Israeli journalist Sivan Rahav Meir was set to speak at a virtual Beth Tfiloh Congregation event on May 12, but she had to cancel at the last minute to cover the unfolding Israel-Hamas conflict.
Two weeks later, on May 26, Beth Tfiloh and Rahav Meir were able to hold the event. There, Rahav Meir spoke about her journey to becoming a journalist and what it was like covering the conflict.
Rahav Meir is Jerusalem-based media personality and lecturer. She makes appearances on Israeli television news programs, writes a column for the Yedioth Ahronoth newspaper and hosts a weekly program on the Galei Zahal radio network. Last year, The Jerusalem Post named her one of its 50 Most Influential Jews of 2020.
Rahav Meir grew up in Herzliya as a seventh-generation Israeli and began working as a journalist at 6 years old, at a time when she “felt like a loser, like a failure, everything I tried to do came out awful basically,” she said. She began searching for a niche she could succeed in, as her classmates had cool hobbies like dancing or guitar. She realized that reading, writing and speaking were the skills she felt most comfortable in. Rahav Meir began by interviewing all 35 children in her class on their hobbies and interests, from stamp collecting to pets. Then, at 7 or 8 years old, she auditioned for and received the chance to interview former Prime Minister Yitzhak Rabin on The Dan Shilon Show on Israeli television. Two weeks after that, she interviewed Shimon Peres, and another two weeks later, she interviewed members of the “Power Rangers,” who were visiting Israel at the time.
“That was my childhood, basically, interviewing politicians, singers, all kinds of important figures in Israel and abroad,” Rahav Meir said.
Before long, she began to see her time in school as a hobby, while her skyrocketing career as a journalist became more and more her primary focus.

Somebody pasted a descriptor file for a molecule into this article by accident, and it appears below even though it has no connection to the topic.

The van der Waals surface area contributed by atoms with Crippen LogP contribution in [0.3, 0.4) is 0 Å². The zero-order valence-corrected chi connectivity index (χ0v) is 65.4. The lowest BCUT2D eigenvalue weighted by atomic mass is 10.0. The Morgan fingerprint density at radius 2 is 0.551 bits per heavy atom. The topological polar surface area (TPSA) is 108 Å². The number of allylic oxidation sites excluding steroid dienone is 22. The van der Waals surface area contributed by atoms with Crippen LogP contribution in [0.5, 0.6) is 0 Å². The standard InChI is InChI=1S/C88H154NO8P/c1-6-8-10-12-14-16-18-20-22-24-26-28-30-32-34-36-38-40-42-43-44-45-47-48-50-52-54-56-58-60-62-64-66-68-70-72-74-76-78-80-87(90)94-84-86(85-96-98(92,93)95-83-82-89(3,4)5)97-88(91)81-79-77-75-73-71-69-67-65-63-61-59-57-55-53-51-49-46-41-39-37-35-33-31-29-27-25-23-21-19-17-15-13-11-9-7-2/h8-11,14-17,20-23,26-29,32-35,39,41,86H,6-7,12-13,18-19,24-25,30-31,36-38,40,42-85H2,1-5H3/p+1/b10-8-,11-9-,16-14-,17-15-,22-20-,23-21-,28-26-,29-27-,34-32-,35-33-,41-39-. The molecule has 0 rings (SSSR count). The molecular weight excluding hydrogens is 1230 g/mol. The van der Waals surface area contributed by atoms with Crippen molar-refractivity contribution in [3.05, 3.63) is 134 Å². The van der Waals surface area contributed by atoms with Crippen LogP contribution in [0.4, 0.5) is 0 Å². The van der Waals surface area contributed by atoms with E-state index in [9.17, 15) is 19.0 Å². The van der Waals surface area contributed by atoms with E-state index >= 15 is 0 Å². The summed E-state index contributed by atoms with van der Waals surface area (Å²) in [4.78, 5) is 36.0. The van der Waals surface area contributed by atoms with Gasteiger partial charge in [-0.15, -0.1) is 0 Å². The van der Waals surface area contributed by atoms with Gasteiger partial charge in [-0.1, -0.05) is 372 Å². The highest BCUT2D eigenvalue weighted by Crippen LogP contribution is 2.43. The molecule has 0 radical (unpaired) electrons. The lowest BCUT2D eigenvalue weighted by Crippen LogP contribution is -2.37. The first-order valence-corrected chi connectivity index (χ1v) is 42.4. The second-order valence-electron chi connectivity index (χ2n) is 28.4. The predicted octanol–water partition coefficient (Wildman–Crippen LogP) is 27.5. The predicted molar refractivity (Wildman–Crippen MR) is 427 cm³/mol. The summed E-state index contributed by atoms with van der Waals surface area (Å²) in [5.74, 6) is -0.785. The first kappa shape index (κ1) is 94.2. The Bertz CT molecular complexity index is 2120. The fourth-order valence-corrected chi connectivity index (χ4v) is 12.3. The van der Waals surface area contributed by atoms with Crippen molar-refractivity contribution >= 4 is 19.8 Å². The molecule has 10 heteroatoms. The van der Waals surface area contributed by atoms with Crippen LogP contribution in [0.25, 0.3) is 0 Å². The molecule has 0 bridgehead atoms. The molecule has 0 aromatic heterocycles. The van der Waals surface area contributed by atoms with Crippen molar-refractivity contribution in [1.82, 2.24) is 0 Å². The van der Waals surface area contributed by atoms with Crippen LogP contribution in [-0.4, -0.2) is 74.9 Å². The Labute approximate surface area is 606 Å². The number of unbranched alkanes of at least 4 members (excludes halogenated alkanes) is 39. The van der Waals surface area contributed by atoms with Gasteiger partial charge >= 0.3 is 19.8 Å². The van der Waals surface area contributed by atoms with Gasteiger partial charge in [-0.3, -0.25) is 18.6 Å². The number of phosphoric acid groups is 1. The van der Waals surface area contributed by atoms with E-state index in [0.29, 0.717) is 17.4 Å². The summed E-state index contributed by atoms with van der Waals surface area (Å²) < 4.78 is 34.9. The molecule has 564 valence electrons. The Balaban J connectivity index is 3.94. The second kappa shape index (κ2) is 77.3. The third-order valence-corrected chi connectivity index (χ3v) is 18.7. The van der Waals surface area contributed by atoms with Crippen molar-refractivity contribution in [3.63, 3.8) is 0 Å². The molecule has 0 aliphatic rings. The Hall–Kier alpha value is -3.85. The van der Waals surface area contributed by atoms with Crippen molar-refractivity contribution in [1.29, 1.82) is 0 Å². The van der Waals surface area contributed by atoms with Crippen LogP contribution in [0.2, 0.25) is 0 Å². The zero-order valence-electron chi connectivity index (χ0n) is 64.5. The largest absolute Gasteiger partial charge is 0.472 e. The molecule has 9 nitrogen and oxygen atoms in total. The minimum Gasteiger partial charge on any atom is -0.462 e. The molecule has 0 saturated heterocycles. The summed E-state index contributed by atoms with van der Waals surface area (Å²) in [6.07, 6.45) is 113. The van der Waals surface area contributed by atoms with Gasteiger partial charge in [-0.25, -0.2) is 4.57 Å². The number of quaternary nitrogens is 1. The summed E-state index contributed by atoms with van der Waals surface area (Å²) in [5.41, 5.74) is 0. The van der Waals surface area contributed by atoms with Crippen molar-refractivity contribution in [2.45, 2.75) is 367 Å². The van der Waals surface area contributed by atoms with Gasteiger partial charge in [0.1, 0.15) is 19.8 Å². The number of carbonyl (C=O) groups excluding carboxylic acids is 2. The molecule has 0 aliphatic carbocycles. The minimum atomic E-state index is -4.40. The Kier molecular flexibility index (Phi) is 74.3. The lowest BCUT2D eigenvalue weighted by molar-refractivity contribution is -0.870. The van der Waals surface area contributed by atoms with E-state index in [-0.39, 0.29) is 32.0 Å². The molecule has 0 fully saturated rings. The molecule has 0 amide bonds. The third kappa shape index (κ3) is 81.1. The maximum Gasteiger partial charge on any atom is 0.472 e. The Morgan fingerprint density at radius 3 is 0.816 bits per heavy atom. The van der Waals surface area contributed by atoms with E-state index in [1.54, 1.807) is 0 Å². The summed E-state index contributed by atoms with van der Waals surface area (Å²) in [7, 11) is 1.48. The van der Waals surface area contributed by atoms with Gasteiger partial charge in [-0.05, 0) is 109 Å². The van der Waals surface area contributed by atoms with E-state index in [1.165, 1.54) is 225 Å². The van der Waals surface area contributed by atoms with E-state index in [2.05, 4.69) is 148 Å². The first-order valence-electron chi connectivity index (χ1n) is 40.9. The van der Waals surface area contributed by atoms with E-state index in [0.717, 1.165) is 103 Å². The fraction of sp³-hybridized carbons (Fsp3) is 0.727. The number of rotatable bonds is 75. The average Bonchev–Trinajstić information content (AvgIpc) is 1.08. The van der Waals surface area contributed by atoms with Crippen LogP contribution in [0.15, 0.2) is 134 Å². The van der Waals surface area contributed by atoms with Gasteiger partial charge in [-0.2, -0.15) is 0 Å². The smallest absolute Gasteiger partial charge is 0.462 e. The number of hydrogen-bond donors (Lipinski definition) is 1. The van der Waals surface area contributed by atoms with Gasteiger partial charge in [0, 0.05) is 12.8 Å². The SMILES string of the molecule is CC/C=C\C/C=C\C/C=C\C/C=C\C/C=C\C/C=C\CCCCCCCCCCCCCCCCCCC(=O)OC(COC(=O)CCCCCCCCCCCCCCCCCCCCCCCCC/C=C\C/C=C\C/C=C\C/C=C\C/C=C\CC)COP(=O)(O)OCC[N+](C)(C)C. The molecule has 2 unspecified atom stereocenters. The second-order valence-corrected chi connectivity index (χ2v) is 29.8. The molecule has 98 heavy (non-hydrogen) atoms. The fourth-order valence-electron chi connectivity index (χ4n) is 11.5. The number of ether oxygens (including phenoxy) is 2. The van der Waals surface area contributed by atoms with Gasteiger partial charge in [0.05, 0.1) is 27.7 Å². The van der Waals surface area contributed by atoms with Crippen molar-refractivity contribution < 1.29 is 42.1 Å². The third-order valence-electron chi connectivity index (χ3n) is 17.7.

Rahav Meir’s upbringing was very secular and politically left-wing, she said, but she gradually became more interested in religious Judaism at 15, after she met several young, modern Orthodox Israeli girls who invited her to attend Shabbat. She initially had planned to attend as an “investigative journalist,” but she experienced a transformation during the evening.
“I wasn’t a journalist anymore,” she said. “I was just a Jewish girl keeping Shabbat, and that magic, that gift, I still remember it many years afterwards.”
At the virtual event, Rahav Meir also spoke of what it was like to cover the recent violence in Israel.
“During those two weeks, I was inside the studio, the newsroom, covering what was going on basically 24/6,” she said.
In her view, the conversations in the U.S. about Israel, in forums such as the Democratic Party, college campuses and The New York Times, had recently shifted from whether there should be a Palestinian state to whether there should be a state of Israel.
“For one generation at least, that was the question, OK, occupation, Jews in Samaria, settlements, that was the question, OK, will they be able to establish a Palestinian state,” Rahav Meir said. “The question today is no longer ‘67, the question is ‘48. … It’s not about the Palestinian state, it’s about the Jewish state, do we have the right to exist?”
When she is occasionally asked what her “best scoop, the most important thing you’ve covered” has been, Rahav Meir said, she normally replies that, while she has had her share of exclusive interviews, her biggest is the story of the Jewish people.
“This big picture, the wider story, of a small nation coming back to our homeland, rebuilding ourselves year after so many years, I think that’s the general scoop,” Rahav Meir said.